Tuesday, May 30, 2017

Purpose and Meta-Purpose

Mark Zuckerberg spoke at a Harvard graduation where one of his points was that finding our purpose in life is not good enough - especially for the so-called Millenials.  (Read here)

Today I want to talk about purpose. But I’m not here to give you the standard commencement about finding your purpose. We’re millennials. We’ll try to do that instinctively. Instead, I’m here to tell you finding your purpose isn’t enough. The challenge for our generation is creating a world where everyone has a sense of purpose.

If I look at the places where I work as a church minister, I think that is a pretty good analysis. In a country where unemployment is high, purpose is hard to find for a lot of people. Telling them to 'catch a wake up' and find purpose in their lives is not helpful. They are too disillusioned and often not adequately prepared by their education and upbringing to pull themselves up by their own bootstraps, even if opportunities did exist . But asking those who have momentum and are progressing successfully through life to help create a world where everyone has a sense of purpose is meaningful.

It is the old fashioned Christian idea of taking the focus off 'me' and putting it onto 'you' or others. Yes, I want to understand that I have a reason for existing, a benefit to offer - but I also want to insist that you should have a reason for being and if that reason seems to be denied by society, something needs to change.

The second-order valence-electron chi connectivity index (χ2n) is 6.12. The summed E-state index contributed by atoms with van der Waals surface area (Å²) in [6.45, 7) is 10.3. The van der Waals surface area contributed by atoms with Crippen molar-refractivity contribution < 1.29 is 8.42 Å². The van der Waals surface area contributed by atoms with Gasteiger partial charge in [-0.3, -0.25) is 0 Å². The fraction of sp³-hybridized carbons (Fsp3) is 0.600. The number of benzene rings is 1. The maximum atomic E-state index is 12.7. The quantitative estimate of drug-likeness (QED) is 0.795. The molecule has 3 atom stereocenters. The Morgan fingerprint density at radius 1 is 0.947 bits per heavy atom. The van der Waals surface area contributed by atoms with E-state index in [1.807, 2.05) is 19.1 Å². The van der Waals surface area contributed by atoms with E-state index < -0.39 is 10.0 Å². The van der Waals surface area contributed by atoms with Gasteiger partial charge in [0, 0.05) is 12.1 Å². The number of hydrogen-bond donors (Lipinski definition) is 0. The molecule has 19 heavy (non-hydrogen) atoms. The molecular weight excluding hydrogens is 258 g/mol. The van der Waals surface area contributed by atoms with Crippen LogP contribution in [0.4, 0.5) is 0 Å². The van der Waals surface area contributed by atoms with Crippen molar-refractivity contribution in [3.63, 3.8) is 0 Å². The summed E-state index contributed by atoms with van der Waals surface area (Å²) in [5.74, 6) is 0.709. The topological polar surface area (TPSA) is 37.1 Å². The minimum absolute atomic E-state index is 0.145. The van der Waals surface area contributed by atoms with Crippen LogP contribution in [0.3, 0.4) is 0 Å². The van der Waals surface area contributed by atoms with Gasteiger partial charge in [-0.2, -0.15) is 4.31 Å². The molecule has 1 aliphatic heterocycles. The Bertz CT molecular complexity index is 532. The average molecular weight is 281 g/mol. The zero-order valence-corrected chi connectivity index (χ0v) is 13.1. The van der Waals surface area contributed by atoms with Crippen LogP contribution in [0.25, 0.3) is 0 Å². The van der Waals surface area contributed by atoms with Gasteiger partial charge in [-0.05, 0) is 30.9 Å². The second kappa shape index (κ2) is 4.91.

There is this idea of purpose and meta-purpose which sounds pretty profound - if I could just figure out what it means!

Practically, I want to challenge the young people in the confirmation class to find purpose in looking to the needs of others. To learn to be empathetic. To be active in helping. And possibly they will discover that sometimes the need of others is to find purpose. Then they can invite these others to join them on the journey.

Power of prayer

Zackie Achmat, who found himself sharing a protest outside parliament with a group from some churches, said that he wasn't interested in praying. I guess in his mind praying is at the least passive and at the worst ineffective.

I have found that when I pray for a community from the pulpit, and the congregation is obviously part of this, change happens. I'm sure it is not only as a result of prayer - activism is also often needed - but it seems to me that there is a link between prayer and change.

We have prayed often and earnestly about the violence and gangsterism in the Elsies River community. A new, additional, satellite police station has now been opened in the area. It would be fair to say that this was triggered by the tragic death of a child, but I believe that both prayer and protest paved the way for this solution. We will continue praying - now for the success and effective operation of the satellite station.

The question I had was how it happened that when I prayed so seldom the prayer was still effective - as I have not been in the pulpit in Elsies River every week. I think I found an answer today during a prayer meeting at 'my' other church. I heard congregants praying with the same sort of words with which I lead them and I realise now that when I pray I also model praying and this is picked up, probably subconsciously, by the people listening. This means that many people continue praying in the week, and weeks, what they have heard in church.

So prayer in the pulpit is multiplied many times and God is invited to work in our world over and over again. Pretty powerful!